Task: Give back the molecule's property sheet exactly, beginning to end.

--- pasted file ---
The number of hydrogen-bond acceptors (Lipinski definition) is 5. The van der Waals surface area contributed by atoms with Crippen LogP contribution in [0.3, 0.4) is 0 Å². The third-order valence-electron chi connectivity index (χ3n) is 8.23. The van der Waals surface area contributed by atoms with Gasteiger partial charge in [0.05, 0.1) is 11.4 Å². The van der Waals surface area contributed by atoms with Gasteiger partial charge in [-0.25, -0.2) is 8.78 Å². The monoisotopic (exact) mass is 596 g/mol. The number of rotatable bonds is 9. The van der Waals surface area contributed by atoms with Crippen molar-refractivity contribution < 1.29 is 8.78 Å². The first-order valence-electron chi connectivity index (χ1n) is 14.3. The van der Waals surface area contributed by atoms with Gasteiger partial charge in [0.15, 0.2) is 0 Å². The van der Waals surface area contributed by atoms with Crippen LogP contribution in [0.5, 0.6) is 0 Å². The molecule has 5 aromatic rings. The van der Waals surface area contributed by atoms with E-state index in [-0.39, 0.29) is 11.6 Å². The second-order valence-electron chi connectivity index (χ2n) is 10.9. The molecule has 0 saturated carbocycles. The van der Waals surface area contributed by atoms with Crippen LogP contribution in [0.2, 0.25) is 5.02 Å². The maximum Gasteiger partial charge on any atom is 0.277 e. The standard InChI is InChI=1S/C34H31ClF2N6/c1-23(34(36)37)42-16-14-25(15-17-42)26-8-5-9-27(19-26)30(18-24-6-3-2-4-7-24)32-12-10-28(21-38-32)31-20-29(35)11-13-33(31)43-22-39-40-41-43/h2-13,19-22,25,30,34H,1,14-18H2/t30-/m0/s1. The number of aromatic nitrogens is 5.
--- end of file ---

The number of hydrogen-bond acceptors (Lipinski definition) is 5. The van der Waals surface area contributed by atoms with Crippen LogP contribution in [0.3, 0.4) is 0 Å². The third-order valence-electron chi connectivity index (χ3n) is 8.23. The van der Waals surface area contributed by atoms with Gasteiger partial charge in [0.05, 0.1) is 11.4 Å². The van der Waals surface area contributed by atoms with Gasteiger partial charge in [-0.25, -0.2) is 8.78 Å². The monoisotopic (exact) mass is 596 g/mol. The number of rotatable bonds is 9. The van der Waals surface area contributed by atoms with Crippen molar-refractivity contribution < 1.29 is 8.78 Å². The first-order valence-electron chi connectivity index (χ1n) is 14.3. The van der Waals surface area contributed by atoms with Gasteiger partial charge in [0.15, 0.2) is 0 Å². The van der Waals surface area contributed by atoms with Crippen LogP contribution in [0.5, 0.6) is 0 Å². The molecule has 5 aromatic rings. The van der Waals surface area contributed by atoms with E-state index in [-0.39, 0.29) is 11.6 Å². The second-order valence-electron chi connectivity index (χ2n) is 10.9. The molecule has 0 saturated carbocycles. The van der Waals surface area contributed by atoms with Crippen LogP contribution in [0.2, 0.25) is 5.02 Å². The maximum Gasteiger partial charge on any atom is 0.277 e. The standard InChI is InChI=1S/C34H31ClF2N6/c1-23(34(36)37)42-16-14-25(15-17-42)26-8-5-9-27(19-26)30(18-24-6-3-2-4-7-24)32-12-10-28(21-38-32)31-20-29(35)11-13-33(31)43-22-39-40-41-43/h2-13,19-22,25,30,34H,1,14-18H2/t30-/m0/s1. The number of aromatic nitrogens is 5.